East Lansing and Okemos schools look to ease N95 mask shortage

Courtesy of Dean BuggiaOkemos Public Schools use 3D printers to make masks and filters that will be donated to Sparrow Health System to help ease the medical supply shortages during the COVID-19 crisis. East Lansing and Okemos school districts located in Ingham County are looking to help ease the spread of the COVID-19 virus by 3D printing N95 masks for healthcare workers on the front lines. They join Michigan State University and other local schools in replicating N95 masks. 

As of 2 p.m. April 9, Michigan had over 20,000 coronavirus cases, making it one of the top five states with COVID-19 cases. The United States has over 363,000 cases and over 15,700 deaths. 

Initial inspiration

The growing number of cases in the area forced several health care providers to run on depleted supplies of necessary PPE for doctors and nurses on the front lines, in the local battle against the virus. 

Sparrow Hospital created a donation list, filled with supplies the community can provide to help medical professionals in their open locations, including Sparrow Hospital in Lansing. 

Courtesy of Dean Buggia Dean Buggia, the Okemos High school technology teacher, estimates each mask and filter cost about $1.20 to produce. One of the items on the donation list, 3D printed N95 masks, caught the eye of both East Lansing Public School’s Technical Director Chrisitan Palasty and TinkrLAB founder and owner Melissa Rabideau.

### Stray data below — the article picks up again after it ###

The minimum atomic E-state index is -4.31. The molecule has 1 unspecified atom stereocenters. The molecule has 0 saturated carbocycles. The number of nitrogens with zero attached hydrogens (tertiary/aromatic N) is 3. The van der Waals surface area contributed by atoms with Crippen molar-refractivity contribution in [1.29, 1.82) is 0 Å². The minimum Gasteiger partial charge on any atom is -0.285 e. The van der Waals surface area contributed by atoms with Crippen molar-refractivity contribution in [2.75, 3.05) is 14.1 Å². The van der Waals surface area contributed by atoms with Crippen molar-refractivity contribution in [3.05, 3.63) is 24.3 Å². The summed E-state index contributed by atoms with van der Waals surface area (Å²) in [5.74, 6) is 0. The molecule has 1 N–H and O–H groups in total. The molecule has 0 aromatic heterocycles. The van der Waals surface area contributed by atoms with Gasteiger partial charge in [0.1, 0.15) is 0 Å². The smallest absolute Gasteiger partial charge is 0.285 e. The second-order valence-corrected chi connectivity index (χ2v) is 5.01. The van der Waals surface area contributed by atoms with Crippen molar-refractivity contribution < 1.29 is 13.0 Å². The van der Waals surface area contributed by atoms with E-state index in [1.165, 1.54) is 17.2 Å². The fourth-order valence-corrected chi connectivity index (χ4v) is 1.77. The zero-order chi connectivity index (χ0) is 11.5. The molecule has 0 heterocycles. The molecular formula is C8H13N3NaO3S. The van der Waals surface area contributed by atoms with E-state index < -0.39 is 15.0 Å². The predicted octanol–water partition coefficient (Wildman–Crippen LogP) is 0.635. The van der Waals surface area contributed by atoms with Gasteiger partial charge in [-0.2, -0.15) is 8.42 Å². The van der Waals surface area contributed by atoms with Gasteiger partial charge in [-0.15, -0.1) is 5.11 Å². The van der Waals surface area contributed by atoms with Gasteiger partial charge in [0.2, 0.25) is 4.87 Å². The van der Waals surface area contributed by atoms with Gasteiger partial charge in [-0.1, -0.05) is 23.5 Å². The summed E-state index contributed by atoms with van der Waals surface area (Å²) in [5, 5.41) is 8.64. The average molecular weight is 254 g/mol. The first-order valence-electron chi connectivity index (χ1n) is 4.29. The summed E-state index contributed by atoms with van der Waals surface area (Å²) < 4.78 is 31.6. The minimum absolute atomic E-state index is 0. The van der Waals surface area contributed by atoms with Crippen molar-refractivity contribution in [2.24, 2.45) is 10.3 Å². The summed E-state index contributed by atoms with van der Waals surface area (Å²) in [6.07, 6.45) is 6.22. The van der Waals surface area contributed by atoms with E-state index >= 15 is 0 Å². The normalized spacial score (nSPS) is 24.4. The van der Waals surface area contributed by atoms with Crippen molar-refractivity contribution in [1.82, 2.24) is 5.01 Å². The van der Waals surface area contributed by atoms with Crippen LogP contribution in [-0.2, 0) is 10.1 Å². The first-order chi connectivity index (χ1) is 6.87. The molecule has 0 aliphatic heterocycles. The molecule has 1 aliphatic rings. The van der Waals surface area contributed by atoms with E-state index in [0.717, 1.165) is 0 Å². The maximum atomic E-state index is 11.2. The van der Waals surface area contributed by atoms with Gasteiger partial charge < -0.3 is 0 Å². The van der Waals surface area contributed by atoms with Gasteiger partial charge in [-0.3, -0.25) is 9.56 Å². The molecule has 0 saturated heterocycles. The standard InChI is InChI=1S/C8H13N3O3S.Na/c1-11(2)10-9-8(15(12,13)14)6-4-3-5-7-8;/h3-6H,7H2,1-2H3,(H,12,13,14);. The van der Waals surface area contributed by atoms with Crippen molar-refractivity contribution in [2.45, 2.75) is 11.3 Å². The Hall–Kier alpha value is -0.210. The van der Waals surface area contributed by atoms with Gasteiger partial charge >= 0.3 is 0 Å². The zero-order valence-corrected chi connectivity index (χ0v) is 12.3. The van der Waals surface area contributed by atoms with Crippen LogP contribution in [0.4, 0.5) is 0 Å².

“So, I actually had a customer email me this project that she had seen, and I looked into it,” said Rabideau about coming across the project.

COVID-19 is causing chaos in grocery stores

It’s like the holiday rush, shoppers in a frenzy. 

COVID-19 has created chaos all over the world, including a place you might not expect: grocery stores. Shoppers have been scrambling to buy whatever is left, but there isn’t much. “I’m here ‘til like 10 and I don’t see it slowing down that much,” Meijer employee Dylan S. said. But the hot commodity isn’t a run on turkeys, it’s toilet paper. “Every store you go to, it seems like everyone’s bought toilet paper,” Jean Schlicklin said.  “They’re trying to restock them, but they can’t get them restocked quick enough.”

Toilet paper isn’t the only thing people have stocked up on.

Fate of senior season rests on day-to-day decisions

High school seniors around the state have most likely played their last games in their high school careers including Okemos seniors Mitchell Sambaer and Rio Tomlinson; Sambaer waits to close another noteworthy basketball season while Tomlinson’s final season had yet to start.

8th Congressional District ups its civic involvement

Gordon Trowbridge, spokesman for Slotkin’s re-election campaign, said from a campaign standpoint, he has noticed a difference this year in public participation. Trowbridge said it seems like voters are aware this is a big moment for Michigan because a lot of national issues addressed can also have a significant impact on a local level.  For example, concerns about medical costs and water quality is at the top of that list. 

“What was successful for Slotkin in 2018 and so far this year, was to be pragmatic toward these issues,” he said. “Slotkin has said participating in the choice-making is one of the most important symbols to show love for the country.”

Slotkin decided before voting took place to publicly endorse Democrat Joe Biden in the year’s primary. 

Infographic listing some of the candidates and topics voters may have seen on their ballot. Credit: Lauren Buchko

Trowbridge said he has definitely noticed a higher turnout during campaign events. “Slotkin realizes there’s a lot of attention on Michigan during the primaries,” he said.  “It’s kind of like a ‘ground zero’ when it comes to a campaign.”